The spunky and fashion-forward heroine of Jane O’Connor and Robin Preiss Glasser’s long-running picture book series, Fancy Nancy, is about to get a new starring role. An animated Fancy Nancy TV series premieres on Disney Junior on July 13, and a second season has already been ordered. Lead voice actors include Mia Sinclair Jenness as six-year-old Nancy, along with Rob Riggle and Alyson Hannigan as Nancy’s parents. The series, which is aimed at viewers ages two to seven, includes two 11-minute stories per episode and will feature both original storylines and music.
Since the 2005 publication of Fancy Nancy (HarperCollins), the series has grown into a franchise that includes more than 100 picture books, readers, 8x8 storybooks, and activity books. More than 30 million Fancy Nancy books have sold worldwide. With the premiere of the series, Disney Press will be publishing additional line extensions of the franchise, and dolls, toys, and accessories will be available at Disney stores starting this summer.
Krista Tucker, who developed the series for television and serves as head writer and story editor, and Emily Hart, v-p of original programming at Disney Junior, spoke with PW about adapting the world of Fancy Nancy from page to screen.
As the mother of two girls who are very fond of the Fancy Nancy books, Hart was “personally and professionally” excited to acquire rights to Fancy Nancy in 2014. “My first priority was to create a relationship [with O’Connor and Glasser] and to build trust,” she said; “my goal was to service the books and to create visuals that popped off the screen, while capturing the beauty and whimsy [of Glasser’s artwork].” As far as Tucker and Hart are concerned, they succeeded: when they first saw the artwork for the show, “tears started flowing,” Hart recalled.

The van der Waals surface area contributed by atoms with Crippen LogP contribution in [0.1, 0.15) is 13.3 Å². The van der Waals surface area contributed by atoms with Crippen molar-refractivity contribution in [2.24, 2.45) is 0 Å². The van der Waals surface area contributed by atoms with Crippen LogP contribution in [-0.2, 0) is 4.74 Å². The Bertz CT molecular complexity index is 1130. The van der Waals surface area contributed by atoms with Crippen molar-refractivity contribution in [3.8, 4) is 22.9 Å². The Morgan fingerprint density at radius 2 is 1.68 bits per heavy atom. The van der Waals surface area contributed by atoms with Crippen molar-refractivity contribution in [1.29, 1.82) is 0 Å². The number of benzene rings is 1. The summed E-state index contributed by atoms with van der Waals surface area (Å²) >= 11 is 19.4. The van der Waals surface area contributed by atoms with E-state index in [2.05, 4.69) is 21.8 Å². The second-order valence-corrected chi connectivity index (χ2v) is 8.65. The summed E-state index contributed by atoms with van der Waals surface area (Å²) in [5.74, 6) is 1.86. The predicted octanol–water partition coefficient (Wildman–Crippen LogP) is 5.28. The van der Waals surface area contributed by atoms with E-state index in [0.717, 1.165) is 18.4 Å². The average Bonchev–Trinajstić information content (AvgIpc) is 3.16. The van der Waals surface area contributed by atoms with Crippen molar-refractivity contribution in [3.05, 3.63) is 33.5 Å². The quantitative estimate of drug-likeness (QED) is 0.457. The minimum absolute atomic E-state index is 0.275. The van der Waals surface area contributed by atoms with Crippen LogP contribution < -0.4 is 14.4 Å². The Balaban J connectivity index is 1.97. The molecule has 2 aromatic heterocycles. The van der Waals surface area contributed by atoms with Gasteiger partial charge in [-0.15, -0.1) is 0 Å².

Tucker and Hart believe that, in addition to capturing the spirit of Glasser’s illustrations, the show also vividly reflects Nancy’s distinctive creative problem-solving and DIY approach to life. For example, in one episode, when Nancy is disappointed that her parents won’t take her to Paris, she decides to build her own Paris in the backyard. In keeping with Nancy’s Francophilia, French vocabulary and cultural references are also mainstays in the TV series.
Many episodes will feature other educational material tied to themes explored throughout the series. And, Tucker says, while “it’s not a show that’s teaching morals and ethics, Nancy does learn valuable lessons.”
Tucker believes that Nancy’s strongest appeal as a heroine stems from her relatability and can-do attitude, traits that she hopes will resonate with viewers as much on-screen as in the books. “She’s such a well-defined, perfectly imperfect character with a vision of what she wants from the world,” Tucker said.